*This is an updated version of an article I wrote earlier in the year that was published in the Baptist and Reflector.
I serve as the director of a campus-based ministry. Campus ministry is the only full-time ministry that I’ve ever known. While my current campus is not a traditional undergraduate university, I do have experience in such settings and have maintained those relationships as the Lord has moved me to new positions.
Campus ministry is great because it affords an opportunity to influence a person in what is probably the most formative timeframe in their spiritual and personal development. When we enter into a student’s world during their college years, we have the opportunity to easily influence their life-trajectory before it ever blasts off. I’m in my mid 30’s now. I’ve got a wife, two kids, a car note, a mortgage, and a host of other bills. Changing my life trajectory, while not impossible, is complicated. Students, when influenced during their college years, can make seemingly radical decisions out of obedience to Christ that will drastically influence their course of life going forward more easily than mid-career or even near-end career folks.
But make no mistake, this is difficult work.
Students are smarter, more skeptical, and less willing to give people like me the time of day. There is no benefit of the doubt because of the office I occupy. Instead, I’m viewed as biased. I have had students referred to me to discuss issues with which I am intimately familiar who have declined to proceed with a conversation when they found out that I’m a minister. Their presupposition was that they knew what I would say because it would be what I had to say to perform my job and to maintain my supposed power.
One of the verses that was repeatedly shared with me when I initially began discerning my call to ministry and was repeated ad nauseam during my time in seminary encouraged me to “honor Christ the Lord as holy, always being prepared to make a defense to anyone who asks you for a reason for the hope that is in you” (1 Pet. 3:15).
A couple of notes on that verse. We tend to jump straight to the “prepared to make a defense” part while overlooking the introductory clause. We are initially commanded to “honor Christ the Lord as holy” as we prepare our defenses and state our reasons. I take that to mean that, no matter the issue, we should be Jesus-centered in our response. We need to demonstrate through reason how Jesus is different. How Jesus is better. How Jesus is the most complete explanation for whatever issue is raised. First, honor Christ the Lord as holy. Then, be prepared to make a defense.
We also leave off an important post script in the verse. I intentionally omitted it above to demonstrate how thoroughly we’ve neglected it. 1 Pet. 3:15 ends with the phrase, “yet do it with gentleness and respect.” Start with Jesus, give a reason, and be kind about it.
If you want to work with college students, young adults, or skeptics, you will do well to keep this particular biblical admonition in mind. You can pretty easily accomplish the first (honor Christ as Lord) and last (be gentle and respectful) with the tools that you already have. But emphasizing these components does not minimize the “give a reason” aspect. You’ve got to have good reasons. And if you want to work with students, you need to be conversant in the following areas:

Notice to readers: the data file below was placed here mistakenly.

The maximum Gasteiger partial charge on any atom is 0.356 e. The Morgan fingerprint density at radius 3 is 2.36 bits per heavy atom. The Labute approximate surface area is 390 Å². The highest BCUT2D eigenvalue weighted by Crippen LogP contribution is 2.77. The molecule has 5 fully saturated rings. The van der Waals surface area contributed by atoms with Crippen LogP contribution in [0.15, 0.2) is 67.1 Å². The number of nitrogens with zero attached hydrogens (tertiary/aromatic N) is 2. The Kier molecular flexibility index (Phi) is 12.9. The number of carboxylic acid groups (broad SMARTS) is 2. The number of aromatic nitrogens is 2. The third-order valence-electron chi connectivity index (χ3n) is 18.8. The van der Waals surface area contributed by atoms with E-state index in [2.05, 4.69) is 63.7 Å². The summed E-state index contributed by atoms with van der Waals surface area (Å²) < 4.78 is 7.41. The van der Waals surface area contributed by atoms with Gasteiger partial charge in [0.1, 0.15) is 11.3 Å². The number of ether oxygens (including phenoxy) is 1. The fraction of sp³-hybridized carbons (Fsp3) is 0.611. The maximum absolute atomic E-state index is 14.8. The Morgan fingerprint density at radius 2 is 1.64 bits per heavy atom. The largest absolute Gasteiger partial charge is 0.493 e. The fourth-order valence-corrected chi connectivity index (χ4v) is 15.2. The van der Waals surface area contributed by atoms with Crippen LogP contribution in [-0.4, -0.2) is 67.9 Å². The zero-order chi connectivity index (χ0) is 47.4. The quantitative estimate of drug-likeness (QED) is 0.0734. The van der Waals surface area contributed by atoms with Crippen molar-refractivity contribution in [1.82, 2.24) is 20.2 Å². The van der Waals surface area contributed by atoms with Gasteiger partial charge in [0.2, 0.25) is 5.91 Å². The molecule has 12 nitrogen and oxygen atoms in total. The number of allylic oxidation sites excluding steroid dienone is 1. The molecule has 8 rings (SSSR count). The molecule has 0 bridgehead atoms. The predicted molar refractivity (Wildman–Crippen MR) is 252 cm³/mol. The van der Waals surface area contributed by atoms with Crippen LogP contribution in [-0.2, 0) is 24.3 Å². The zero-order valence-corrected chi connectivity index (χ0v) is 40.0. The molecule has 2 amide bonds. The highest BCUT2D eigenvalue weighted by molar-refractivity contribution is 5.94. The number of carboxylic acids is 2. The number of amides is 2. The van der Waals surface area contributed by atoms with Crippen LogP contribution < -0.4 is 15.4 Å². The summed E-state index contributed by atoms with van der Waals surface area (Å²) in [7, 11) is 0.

- Issues around sexuality: homosexuality, bisexuality, co-habitation, pornography, and building/maintaining a personal/biblical sexual ethic are all important areas of conversation.
- Issues around gender: Can you define “transgender?” Can you give a reasoned, nuanced explanation for your viewpoint? What is gender, anyway? This is an increasingly common area of discussion amongst young adults.
- Why trust the Bible: Are you familiar with why notable skeptics disbelieve the Bible? Can you give a response that goes beyond, “You just have to believe.”? Students are willing to consider our claims, but our common defenses show that we’re almost completely ignorant of the claims of skeptics that resonate with students.
- The claims of pluralism: Students have grown up around people who believe differently than they do and they think they’re good people. Surely God wouldn’t punish someone just because they were born into a different faith? And don’t all religions essentially teach the same thing anyway? We don’t have enough knowledge to conclude who’s right or wrong. And what is “right” for that matter anyway?
- Science and faith are contradictory: Well intentioned people of faith have made this bed. For a long time we have implied or explicitly stated that, at some level, we have to choose if we will believe the Bible or the world. While emphasizing the importance of academics, we have asked students to not think about this one area too much. As a result, they conclude that faith is rooted in ignorance and science is the only authentic arbiter of truth.
- Mental health issues: Young adults are diagnosed with mental health issues at an exponentially higher rate than previous generations. To work with them effectively, we have to be familiar and empathetic with a host of issues surrounding mental health.
- Sexual abuse: Make no mistake about it, young adults have heard that churches have problems with sexual abuse and are concerned with it. Does your church have a plan to prevent and respond to sexual abuse? Do you understand the incorrect theological underpinnings that enable abuse?
- The problem of evil: Young adults are concerned with inequity in the world. They see wide-spread famine, war, and genocide as real problems to believing in the God of the Bible. Our responses must go beyond “You have to trust God” or “God has good reasons for allowing suffering.” While ultimately true, such statements are unhelpful to move an unbelieving person to faith.
Care to add anything to the list? Comment below. I’d love to hear your thoughts.